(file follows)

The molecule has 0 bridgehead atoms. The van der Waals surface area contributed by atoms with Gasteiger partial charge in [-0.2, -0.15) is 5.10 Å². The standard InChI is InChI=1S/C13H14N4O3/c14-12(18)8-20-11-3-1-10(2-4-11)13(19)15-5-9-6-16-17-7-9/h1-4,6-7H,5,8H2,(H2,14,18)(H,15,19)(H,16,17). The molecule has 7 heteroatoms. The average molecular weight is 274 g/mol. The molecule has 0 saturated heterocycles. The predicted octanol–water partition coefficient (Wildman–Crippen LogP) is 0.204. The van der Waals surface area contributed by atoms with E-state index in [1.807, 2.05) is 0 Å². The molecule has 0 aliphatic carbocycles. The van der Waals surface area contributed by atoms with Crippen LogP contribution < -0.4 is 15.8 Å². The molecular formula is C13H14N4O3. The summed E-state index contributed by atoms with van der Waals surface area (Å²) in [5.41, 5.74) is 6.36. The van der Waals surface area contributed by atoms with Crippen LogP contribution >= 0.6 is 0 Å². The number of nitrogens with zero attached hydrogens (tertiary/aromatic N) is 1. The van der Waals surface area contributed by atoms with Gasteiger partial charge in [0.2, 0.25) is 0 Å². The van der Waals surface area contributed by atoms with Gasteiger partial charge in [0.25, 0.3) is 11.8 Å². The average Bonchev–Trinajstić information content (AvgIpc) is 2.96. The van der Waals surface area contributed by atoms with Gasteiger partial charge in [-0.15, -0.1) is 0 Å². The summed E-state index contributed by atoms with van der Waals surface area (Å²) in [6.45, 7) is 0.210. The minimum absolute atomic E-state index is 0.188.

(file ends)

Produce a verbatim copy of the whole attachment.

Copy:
The molecule has 0 bridgehead atoms. The van der Waals surface area contributed by atoms with Gasteiger partial charge in [-0.2, -0.15) is 5.10 Å². The standard InChI is InChI=1S/C13H14N4O3/c14-12(18)8-20-11-3-1-10(2-4-11)13(19)15-5-9-6-16-17-7-9/h1-4,6-7H,5,8H2,(H2,14,18)(H,15,19)(H,16,17). The molecule has 7 heteroatoms. The average molecular weight is 274 g/mol. The molecule has 0 saturated heterocycles. The predicted octanol–water partition coefficient (Wildman–Crippen LogP) is 0.204. The van der Waals surface area contributed by atoms with E-state index in [1.807, 2.05) is 0 Å². The molecule has 0 aliphatic carbocycles. The van der Waals surface area contributed by atoms with Crippen LogP contribution < -0.4 is 15.8 Å². The molecular formula is C13H14N4O3. The summed E-state index contributed by atoms with van der Waals surface area (Å²) in [5.41, 5.74) is 6.36. The van der Waals surface area contributed by atoms with Crippen LogP contribution >= 0.6 is 0 Å². The number of nitrogens with zero attached hydrogens (tertiary/aromatic N) is 1. The van der Waals surface area contributed by atoms with Gasteiger partial charge in [0.2, 0.25) is 0 Å². The van der Waals surface area contributed by atoms with Gasteiger partial charge in [0.25, 0.3) is 11.8 Å². The average Bonchev–Trinajstić information content (AvgIpc) is 2.96. The van der Waals surface area contributed by atoms with Gasteiger partial charge in [-0.15, -0.1) is 0 Å². The summed E-state index contributed by atoms with van der Waals surface area (Å²) in [6.45, 7) is 0.210. The minimum absolute atomic E-state index is 0.188.